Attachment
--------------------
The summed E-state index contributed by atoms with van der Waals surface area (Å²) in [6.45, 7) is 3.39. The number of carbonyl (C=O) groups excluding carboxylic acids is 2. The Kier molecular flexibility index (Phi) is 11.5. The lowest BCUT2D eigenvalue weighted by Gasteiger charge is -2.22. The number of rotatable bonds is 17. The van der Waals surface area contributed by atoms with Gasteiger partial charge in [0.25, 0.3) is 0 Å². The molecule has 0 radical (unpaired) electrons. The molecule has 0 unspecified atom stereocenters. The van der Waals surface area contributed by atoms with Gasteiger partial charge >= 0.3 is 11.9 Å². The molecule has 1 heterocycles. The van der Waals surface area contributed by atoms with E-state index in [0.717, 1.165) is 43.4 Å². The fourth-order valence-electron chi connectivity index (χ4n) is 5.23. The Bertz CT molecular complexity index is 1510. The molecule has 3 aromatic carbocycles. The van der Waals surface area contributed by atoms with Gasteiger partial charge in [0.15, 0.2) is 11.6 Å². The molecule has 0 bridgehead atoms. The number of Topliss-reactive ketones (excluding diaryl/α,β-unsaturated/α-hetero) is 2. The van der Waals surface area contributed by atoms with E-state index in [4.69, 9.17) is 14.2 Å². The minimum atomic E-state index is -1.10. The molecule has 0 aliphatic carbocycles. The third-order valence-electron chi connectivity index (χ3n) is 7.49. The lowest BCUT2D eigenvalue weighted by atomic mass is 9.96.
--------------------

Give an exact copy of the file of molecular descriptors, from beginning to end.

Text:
The summed E-state index contributed by atoms with van der Waals surface area (Å²) in [6.45, 7) is 3.39. The number of carbonyl (C=O) groups excluding carboxylic acids is 2. The Kier molecular flexibility index (Phi) is 11.5. The lowest BCUT2D eigenvalue weighted by Gasteiger charge is -2.22. The number of rotatable bonds is 17. The van der Waals surface area contributed by atoms with Gasteiger partial charge in [0.25, 0.3) is 0 Å². The molecule has 0 radical (unpaired) electrons. The molecule has 0 unspecified atom stereocenters. The van der Waals surface area contributed by atoms with Gasteiger partial charge >= 0.3 is 11.9 Å². The molecule has 1 heterocycles. The van der Waals surface area contributed by atoms with E-state index in [0.717, 1.165) is 43.4 Å². The fourth-order valence-electron chi connectivity index (χ4n) is 5.23. The Bertz CT molecular complexity index is 1510. The molecule has 3 aromatic carbocycles. The van der Waals surface area contributed by atoms with Gasteiger partial charge in [0.15, 0.2) is 11.6 Å². The molecule has 0 bridgehead atoms. The number of Topliss-reactive ketones (excluding diaryl/α,β-unsaturated/α-hetero) is 2. The van der Waals surface area contributed by atoms with E-state index in [4.69, 9.17) is 14.2 Å². The minimum atomic E-state index is -1.10. The molecule has 0 aliphatic carbocycles. The third-order valence-electron chi connectivity index (χ3n) is 7.49. The lowest BCUT2D eigenvalue weighted by atomic mass is 9.96.